"All we hear is radio Ga Ga . . ." I sang a bit of the Queen song. She came in on my harmonies."
Sullivan writes, on Gaga's wide appeal, even back then: "Gaga's genius was in her ability to mirror those around her, like the disco ball glass she glued to her outfits. If you thought she was a bit dumb, it was probably because she thought you were not that bright and didn't try to say anything over your head."
Her fashion sense was fledgling, he describes, but still set her apart from the crowd. "Later that week I was at Welcome to the Johnsons, and the girl next to me looked up and said, 'Normally I would think a girl dressed like that is a slut. But that girl looks awesome'," he writes. "I glanced over at a girl on a barstool ... She had on a backless unitard, tights, and a series of belts instead of pants. It was Gaga. The girl we all used to ignore had become a central focus.
Considering that one of Lady Gaga's most famous messages to her fans is about self-esteem, the most surprising passage of the book is about plastic surgery:
Gaga: "There's more," she announced. "I'm getting a nose job." ... She said it so offhand. I think she put more thought into bleaching her hair.
Gaga: "It's holding me back. Do you think I'd be songwriting this long if I looked like the girls you date? ... It's slipping away from me."
Sullivan: "You cannot get a nose job."
Gaga: "Might get a [breast] lift."
Sullivan: "That's unacceptable. ... Stop it."
Gaga: "Why? Afraid I'll be your type?" ...
Sullivan: "Just because I'm shallow doesn't mean you can be. ... You let those Los Angeles people into your head, Gaga. Stop it. Stop them before they destroy everything good about you."
Gaga: "You don't know what I've been through over there. It's new. It's opening up my way of thinking." ...
Sullivan: I put on my best I'm-not-upset, just disappointed face.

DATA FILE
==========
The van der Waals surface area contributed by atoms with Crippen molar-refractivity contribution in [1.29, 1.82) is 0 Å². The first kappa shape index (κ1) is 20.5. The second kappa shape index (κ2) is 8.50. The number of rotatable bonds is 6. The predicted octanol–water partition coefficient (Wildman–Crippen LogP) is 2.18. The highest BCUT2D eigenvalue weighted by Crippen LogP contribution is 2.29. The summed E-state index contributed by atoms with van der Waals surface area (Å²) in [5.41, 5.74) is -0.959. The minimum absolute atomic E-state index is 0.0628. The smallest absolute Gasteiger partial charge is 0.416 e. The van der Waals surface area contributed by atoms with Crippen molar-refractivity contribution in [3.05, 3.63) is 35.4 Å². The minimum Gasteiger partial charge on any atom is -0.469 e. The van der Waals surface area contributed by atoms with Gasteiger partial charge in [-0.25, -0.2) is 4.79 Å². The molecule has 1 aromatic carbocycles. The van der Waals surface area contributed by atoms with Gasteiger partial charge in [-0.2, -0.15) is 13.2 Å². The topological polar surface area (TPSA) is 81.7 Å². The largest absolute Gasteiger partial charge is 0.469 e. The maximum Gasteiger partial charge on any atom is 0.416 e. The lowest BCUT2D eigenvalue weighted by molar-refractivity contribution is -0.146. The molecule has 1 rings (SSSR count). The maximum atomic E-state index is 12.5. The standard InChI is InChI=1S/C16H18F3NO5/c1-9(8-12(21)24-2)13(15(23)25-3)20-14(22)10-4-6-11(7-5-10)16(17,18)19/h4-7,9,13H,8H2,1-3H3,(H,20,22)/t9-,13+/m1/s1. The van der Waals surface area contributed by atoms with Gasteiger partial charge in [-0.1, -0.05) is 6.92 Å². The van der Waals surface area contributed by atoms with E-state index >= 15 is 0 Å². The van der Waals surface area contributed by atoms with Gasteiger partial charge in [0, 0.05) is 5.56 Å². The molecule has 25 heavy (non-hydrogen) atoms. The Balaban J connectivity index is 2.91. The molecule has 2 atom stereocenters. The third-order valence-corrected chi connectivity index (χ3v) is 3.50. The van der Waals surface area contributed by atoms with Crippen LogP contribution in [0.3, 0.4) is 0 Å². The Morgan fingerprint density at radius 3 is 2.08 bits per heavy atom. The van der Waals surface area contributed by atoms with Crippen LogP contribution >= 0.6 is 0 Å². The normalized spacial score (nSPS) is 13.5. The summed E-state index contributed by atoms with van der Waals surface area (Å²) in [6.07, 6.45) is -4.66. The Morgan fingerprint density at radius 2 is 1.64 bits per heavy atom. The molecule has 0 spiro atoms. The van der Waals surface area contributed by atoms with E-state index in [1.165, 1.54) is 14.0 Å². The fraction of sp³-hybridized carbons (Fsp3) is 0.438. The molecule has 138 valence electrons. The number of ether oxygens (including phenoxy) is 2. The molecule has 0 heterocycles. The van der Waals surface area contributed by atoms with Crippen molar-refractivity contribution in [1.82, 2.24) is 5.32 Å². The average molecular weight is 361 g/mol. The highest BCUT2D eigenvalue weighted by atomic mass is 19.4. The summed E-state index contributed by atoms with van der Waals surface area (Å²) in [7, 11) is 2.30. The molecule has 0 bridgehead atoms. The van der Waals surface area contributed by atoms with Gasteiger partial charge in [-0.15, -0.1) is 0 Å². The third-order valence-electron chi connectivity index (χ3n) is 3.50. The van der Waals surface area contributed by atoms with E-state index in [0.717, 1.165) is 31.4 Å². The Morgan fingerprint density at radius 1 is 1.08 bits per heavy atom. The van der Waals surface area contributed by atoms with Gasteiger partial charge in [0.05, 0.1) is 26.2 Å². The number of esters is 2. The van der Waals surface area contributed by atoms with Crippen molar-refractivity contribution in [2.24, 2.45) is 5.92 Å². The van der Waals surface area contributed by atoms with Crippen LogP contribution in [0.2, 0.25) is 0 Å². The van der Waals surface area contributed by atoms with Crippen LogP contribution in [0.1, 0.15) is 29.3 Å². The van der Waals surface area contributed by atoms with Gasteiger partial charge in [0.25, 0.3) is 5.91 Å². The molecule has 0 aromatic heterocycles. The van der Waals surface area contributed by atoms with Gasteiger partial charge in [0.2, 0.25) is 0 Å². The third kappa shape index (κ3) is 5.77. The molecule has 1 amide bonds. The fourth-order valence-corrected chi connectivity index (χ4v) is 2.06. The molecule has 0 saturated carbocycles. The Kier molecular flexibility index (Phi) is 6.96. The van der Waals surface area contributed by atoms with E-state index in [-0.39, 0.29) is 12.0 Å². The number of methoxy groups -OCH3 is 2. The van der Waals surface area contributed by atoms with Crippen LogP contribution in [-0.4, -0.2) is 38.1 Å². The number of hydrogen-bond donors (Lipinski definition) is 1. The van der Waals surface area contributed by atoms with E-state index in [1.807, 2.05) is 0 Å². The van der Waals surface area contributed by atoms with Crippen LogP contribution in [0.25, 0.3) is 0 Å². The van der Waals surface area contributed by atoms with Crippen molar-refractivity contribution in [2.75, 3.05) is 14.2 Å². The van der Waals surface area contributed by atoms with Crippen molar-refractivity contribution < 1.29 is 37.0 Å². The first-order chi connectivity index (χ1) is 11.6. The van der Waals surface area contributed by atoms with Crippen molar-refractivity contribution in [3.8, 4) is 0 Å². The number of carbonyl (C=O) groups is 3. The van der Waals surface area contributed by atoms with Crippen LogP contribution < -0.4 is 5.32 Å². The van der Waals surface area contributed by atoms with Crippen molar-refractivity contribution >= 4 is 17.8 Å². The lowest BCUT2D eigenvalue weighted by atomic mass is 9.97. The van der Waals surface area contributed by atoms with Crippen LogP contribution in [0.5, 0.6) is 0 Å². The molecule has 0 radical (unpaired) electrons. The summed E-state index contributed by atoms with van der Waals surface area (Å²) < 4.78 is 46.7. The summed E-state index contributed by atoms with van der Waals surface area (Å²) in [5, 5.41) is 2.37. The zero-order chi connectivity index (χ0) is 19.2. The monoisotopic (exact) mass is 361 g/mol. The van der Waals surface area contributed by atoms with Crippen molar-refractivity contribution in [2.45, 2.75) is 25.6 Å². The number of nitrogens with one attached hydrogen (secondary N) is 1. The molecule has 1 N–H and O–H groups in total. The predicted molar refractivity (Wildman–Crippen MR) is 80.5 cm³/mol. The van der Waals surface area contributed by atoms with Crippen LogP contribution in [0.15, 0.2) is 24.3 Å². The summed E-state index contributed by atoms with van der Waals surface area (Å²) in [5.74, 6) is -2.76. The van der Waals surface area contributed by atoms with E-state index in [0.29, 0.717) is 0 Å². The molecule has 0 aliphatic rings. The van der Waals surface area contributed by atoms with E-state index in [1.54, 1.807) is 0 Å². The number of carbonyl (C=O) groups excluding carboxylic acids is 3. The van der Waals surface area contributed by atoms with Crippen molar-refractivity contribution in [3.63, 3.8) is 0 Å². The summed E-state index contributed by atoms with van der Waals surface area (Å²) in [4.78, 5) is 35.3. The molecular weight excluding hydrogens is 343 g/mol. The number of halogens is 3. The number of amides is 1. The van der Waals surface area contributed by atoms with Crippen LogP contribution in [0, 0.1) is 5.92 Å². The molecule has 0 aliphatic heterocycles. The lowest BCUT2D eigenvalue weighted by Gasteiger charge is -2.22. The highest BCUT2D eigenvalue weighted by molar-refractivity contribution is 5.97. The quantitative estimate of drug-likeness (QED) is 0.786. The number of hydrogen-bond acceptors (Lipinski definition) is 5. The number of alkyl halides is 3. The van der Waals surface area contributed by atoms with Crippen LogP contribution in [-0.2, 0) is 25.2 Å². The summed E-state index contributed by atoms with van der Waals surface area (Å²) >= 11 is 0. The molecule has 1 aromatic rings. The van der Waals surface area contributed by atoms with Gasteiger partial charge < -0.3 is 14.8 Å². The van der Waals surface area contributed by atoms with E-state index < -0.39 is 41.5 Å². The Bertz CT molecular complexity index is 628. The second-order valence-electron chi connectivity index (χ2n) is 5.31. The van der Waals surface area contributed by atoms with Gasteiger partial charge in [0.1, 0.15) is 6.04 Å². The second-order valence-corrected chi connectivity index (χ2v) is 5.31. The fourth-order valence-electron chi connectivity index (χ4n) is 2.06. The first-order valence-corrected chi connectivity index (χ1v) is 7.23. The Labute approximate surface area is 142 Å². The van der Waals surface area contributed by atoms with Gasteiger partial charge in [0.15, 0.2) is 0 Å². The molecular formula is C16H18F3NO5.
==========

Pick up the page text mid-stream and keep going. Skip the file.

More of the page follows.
Gaga: "No one will know. No one has heard of me. You won't even be able to tell. But I will."
Sullivan: "This is just wrong. It sends the wrong message. You're basically telling your fans that it's okay to hate themselves. You're saying that they should all be like you and buy their way into loving themselves."
Gaga: "Just drop it."
Sullivan: "I won't."
When asked if she ever went through with it, he shook his head and shrugged his shoulders. "No comment," he said, adding that he doubted it.
Winter Music Conference
Their friendship became a professional relationship for a while, too, and Sullivan traveled around with Gaga briefly as her DJ, including at a Winter Music Conference in Miami in 2008 that marked a turning point in Gaga's career.
That segment in the book is a hilarious breakdown of the types of people who show up to such conventions, how they feel about each other and how they go about their own business.
After working with her on her debut music video, "Just Dance," in which he has a small role, Sullivan found that Gaga's quickly accelerating career left no room for him, nor for her supportive parents in their previous business role.
Sullivan sees Lady Gaga infrequently these days.
"I see her now but it's not the way it was. I bump into her. ... There's no more coffee dates or sitting on the floor of her apartment," he said. "She doesn't have a minute to herself."
Sullivan says he doesn't mind. "I made it very clear to her when we started, 'I'll help you do anything you want and I'll be there for you and I want you to not need me'," he said.
He said her booming fame doesn't change how he feels about her. "When I think of Lady Gaga, I don't think of the meat dress or the wigs or the outfits," he said. "I think about how I was really heartbroken and going through a bad breakup when I was 24 and she was the only one to call and check on me."